Also, in line 2, is there any advantage in Java 11 or later to using the more expensive .replaceAll("\\s+$") rather than .stripTrailing() on the output of .readLine() which by definition will only return a single line?
Note, until very recently, HackerRank was stuck at Java 8, so no surprise their boilerplate code is 100.00% Java 8 compatible.

 
 
tangara goh
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Tim Holloway wrote:

Norm Radder wrote:\

I'm not sure HackerRank is the best site for you to learn from, though. Their examples aren't very friendly.



Hi Tim,

I am using HackerRank because I do not know what other site that can help me prepare coding interview which will take place in a few days' time.

So far, I have been failing here and there and I feel defeated.

I am so used to open book and google for API methods and modify from examples.

But, I think my career really sucks ...and now if I can't pass the test, I am so scared to return to being a cashier or reduce to rubbish, being asked to do data-entry job....

 
tangara goh
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Norm Radder wrote:To make it easier for others to test your code, could you provide the sample input where the program fails?
A simple way to make the testing easier is to put the input in the StringReader's constructor.  For example:

Run the program with the provided input, copy the console and paste it here so we can see what happened.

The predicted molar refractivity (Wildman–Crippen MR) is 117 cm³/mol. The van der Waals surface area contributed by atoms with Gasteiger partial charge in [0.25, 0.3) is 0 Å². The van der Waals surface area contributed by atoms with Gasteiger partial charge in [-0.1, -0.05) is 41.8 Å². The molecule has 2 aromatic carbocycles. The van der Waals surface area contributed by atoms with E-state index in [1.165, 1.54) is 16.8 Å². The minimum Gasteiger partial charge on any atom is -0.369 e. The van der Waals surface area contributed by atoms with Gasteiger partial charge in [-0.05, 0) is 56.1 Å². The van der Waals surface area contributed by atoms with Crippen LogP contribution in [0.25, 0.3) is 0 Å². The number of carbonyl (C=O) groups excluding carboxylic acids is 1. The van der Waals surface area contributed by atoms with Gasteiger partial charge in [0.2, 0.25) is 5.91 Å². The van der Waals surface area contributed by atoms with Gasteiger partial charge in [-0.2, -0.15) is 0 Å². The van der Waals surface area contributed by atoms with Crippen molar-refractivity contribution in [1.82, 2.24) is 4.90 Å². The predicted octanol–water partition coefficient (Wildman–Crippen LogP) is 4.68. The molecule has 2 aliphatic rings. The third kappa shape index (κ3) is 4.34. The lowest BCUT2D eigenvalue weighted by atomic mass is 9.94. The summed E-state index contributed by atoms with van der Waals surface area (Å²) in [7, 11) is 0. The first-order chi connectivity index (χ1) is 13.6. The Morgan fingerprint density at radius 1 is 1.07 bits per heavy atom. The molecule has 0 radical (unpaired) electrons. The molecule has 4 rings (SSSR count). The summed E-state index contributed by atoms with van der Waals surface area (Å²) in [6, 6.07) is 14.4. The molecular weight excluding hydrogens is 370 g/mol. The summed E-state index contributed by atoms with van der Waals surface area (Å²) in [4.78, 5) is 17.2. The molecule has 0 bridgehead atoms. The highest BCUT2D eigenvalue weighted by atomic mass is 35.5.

Add some comments to the output showing where the results are incorrect.



Hi Norm,

The sample input I believe is

 
Norm Radder
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Did you create an instance of the StringReader class and use it as I suggested for testing?
What happened?  
Copy the contents of the console and paste it here.
Add some comments to the output showing what is wrong with it.
 
tangara goh
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Norm Radder wrote:Did you create an instance of the StringReader class and use it as I suggested for testing?
What happened?  
Copy the contents of the console and paste it here.
Add some comments to the output showing what is wrong with it.



I do not think this will work with HackerRank.  Just to confirm, you want me to create the StringReader in HackerRank console and submit or ?

Anyway, I did it on HackerRank and this time it is even worse.  Failed all the test cases.

And I am completely confused why you would want me to do it at Hackerrank site since you know at the back, they are using their own unit testing.

 
Norm Radder
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My suggestion was for testing the code on your computer using an IDE or the command prompt.  Then the console from the test can be copied and pasted here to show the problem.

I do not think this will work with HackerRank.  


I do not know anything about how to use HackerRank.

why you would want me to do it at Hackerrank site

I don't want anything done at HackerRank.
I do not think you can execute the program for debugging when using HackerRank.  Debug the  code first on your PC then submit it to HackerRank.
My suggestion was a way for you to debug the code on your PC.
 
tangara goh
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Norm Radder wrote:My suggestion was for testing the code on your computer using an IDE or the command prompt.  Then the console from the test can be copied and pasted here to show the problem.


My suggestion was a way for you to debug the code on your PC.



I am sure this code is 100% correct because I was taught by this very super experienced guy in the discord where he spent nearly 3 hours walking me thru why I should use Do while loop instead of the nested loop which is really confusing to use.

He himself has tested it also.

Is there anything wrong that you have seen that is not right ?
 
Piet Souris